Source: White House
WASHINGTON–Secretary of State John Kerry on Friday appealed to the U.S. public to rally around the administration and support limited military action against the Syrian government in the wake of evidence the U.S. has that the regime used chemical weapons against civilians on on Aug. 21.
The administration released an assessment of the situation in Syria in an unclassified briefing paper, which you can read for yourself below. President Barack Obama has not made a final decision on how to proceed. What is clear to the U.S. is that the attack happened.
From the assessment: Syrian Government Use of Chemical Weapons on August 21
A large body of independent sources indicates that a chemical weapons attack took place in the Damascus suburbs on August 21. In addition to U.S. intelligence information, there are accounts from international and Syrian medical personnel; videos; witness accounts; thousands of social media reports from at least 12 different locations in the Damascus area; journalist accounts; and reports from highly credible nongovernmental organizations.
A preliminary U.S. government assessment determined that 1,429 people were killed in the chemical weapons attack, including at least 426 children, though this assessment will certainly evolve as we obtain more information.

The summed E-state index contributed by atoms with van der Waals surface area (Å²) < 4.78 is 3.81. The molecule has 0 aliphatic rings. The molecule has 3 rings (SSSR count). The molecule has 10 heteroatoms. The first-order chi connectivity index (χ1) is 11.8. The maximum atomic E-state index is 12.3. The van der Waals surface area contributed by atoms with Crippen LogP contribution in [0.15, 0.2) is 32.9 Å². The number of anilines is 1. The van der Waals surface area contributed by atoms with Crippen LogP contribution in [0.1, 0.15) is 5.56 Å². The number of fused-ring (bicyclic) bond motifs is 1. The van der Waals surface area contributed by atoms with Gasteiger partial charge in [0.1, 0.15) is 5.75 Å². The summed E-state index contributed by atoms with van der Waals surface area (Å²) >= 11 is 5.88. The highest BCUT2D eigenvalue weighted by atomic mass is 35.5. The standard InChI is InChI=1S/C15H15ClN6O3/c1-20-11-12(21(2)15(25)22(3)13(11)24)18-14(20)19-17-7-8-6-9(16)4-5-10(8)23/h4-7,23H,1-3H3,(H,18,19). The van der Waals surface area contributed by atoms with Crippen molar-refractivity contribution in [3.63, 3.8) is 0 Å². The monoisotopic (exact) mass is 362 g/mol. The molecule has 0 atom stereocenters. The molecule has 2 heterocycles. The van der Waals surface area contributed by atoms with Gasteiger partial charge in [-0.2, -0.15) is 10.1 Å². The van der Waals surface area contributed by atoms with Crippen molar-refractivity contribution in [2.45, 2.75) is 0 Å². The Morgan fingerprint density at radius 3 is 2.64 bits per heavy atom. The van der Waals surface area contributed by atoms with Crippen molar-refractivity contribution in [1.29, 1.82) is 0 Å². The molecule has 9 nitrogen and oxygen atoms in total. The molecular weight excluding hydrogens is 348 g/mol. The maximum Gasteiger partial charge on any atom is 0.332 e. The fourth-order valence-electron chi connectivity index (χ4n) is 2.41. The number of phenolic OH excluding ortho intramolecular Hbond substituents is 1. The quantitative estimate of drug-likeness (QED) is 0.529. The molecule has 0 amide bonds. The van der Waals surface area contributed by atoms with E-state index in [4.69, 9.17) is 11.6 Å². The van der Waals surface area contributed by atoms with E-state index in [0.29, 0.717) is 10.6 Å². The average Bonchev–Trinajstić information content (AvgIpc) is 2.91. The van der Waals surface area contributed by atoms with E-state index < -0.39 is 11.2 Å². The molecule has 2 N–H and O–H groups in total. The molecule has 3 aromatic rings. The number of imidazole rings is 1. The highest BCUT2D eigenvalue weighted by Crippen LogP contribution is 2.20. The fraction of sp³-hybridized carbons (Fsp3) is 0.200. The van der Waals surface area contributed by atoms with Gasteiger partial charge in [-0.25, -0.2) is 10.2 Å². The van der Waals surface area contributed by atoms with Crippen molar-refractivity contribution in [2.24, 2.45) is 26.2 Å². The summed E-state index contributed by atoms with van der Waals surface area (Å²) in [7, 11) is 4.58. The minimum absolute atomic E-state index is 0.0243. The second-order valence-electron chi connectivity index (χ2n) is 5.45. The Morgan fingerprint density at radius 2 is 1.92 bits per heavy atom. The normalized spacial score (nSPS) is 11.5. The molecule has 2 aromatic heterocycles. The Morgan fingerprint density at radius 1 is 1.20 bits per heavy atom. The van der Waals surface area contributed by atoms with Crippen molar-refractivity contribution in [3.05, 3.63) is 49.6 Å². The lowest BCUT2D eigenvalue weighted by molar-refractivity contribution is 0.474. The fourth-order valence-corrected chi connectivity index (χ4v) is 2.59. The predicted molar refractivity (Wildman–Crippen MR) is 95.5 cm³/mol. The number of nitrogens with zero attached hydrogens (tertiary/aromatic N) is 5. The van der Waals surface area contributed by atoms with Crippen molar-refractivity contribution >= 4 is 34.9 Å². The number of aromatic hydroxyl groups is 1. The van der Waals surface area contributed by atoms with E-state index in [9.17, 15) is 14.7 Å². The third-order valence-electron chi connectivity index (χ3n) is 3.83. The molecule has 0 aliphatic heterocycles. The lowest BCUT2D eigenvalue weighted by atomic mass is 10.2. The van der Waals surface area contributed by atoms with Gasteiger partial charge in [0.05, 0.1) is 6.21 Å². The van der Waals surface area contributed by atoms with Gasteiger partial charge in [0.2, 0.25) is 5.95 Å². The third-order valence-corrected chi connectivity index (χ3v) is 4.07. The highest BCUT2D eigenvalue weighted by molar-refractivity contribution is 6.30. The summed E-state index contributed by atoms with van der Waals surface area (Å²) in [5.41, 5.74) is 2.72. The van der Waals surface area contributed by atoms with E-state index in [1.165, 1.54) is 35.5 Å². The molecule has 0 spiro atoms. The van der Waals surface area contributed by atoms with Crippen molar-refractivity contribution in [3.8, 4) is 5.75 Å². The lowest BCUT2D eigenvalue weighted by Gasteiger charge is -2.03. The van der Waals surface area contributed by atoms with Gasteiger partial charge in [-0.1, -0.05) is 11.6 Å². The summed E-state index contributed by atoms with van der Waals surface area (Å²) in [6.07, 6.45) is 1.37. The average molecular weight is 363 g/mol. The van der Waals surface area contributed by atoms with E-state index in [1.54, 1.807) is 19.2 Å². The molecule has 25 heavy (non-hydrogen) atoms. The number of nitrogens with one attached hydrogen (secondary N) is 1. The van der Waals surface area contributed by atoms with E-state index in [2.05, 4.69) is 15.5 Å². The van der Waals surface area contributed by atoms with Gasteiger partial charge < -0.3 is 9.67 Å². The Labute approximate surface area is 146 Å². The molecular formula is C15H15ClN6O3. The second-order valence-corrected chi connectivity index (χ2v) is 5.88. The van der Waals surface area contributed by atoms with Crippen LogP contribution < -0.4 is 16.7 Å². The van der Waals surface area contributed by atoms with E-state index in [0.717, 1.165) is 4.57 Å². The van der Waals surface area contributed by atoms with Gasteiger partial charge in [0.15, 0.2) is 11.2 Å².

We assess with high confidence that the Syrian government carried out the chemical weapons attack against opposition elements in the Damascus suburbs on August 21. We assess that the scenario in which the opposition executed the attack on August 21 is highly unlikely. The body of information used to make this assessment includes intelligence pertaining to the regime’s preparations for this attack and its means of delivery, multiple streams of intelligence about the attack itself and its effect, our post-attack observations, and the differences between the capabilities of the regime and the opposition. Our high confidence assessment is the strongest position that the U.S. Intelligence Community can take short of confirmation. We will continue to seek additional information to close gaps in our understanding of what took place.